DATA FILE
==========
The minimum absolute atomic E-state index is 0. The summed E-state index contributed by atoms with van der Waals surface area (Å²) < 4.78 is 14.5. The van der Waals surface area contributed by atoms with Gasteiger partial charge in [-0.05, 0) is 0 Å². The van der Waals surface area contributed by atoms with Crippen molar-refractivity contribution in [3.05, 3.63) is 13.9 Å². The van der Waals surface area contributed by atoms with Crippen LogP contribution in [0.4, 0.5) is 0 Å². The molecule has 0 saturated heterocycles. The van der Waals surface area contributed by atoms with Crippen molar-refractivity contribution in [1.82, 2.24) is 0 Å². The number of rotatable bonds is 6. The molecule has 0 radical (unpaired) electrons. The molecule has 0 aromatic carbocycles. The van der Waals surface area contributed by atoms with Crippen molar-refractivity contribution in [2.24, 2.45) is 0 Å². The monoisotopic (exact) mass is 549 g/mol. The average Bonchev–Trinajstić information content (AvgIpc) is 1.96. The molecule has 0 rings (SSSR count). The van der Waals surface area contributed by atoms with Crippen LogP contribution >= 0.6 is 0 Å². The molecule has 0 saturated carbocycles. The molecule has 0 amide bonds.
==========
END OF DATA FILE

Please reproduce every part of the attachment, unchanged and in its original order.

The minimum absolute atomic E-state index is 0. The summed E-state index contributed by atoms with van der Waals surface area (Å²) < 4.78 is 14.5. The van der Waals surface area contributed by atoms with Gasteiger partial charge in [-0.05, 0) is 0 Å². The van der Waals surface area contributed by atoms with Crippen molar-refractivity contribution in [3.05, 3.63) is 13.9 Å². The van der Waals surface area contributed by atoms with Crippen LogP contribution in [0.4, 0.5) is 0 Å². The molecule has 0 saturated heterocycles. The van der Waals surface area contributed by atoms with Crippen molar-refractivity contribution in [1.82, 2.24) is 0 Å². The number of rotatable bonds is 6. The molecule has 0 radical (unpaired) electrons. The molecule has 0 aromatic carbocycles. The van der Waals surface area contributed by atoms with Crippen molar-refractivity contribution in [2.24, 2.45) is 0 Å². The monoisotopic (exact) mass is 549 g/mol. The average Bonchev–Trinajstić information content (AvgIpc) is 1.96. The molecule has 0 rings (SSSR count). The van der Waals surface area contributed by atoms with Crippen LogP contribution >= 0.6 is 0 Å². The molecule has 0 saturated carbocycles. The molecule has 0 amide bonds.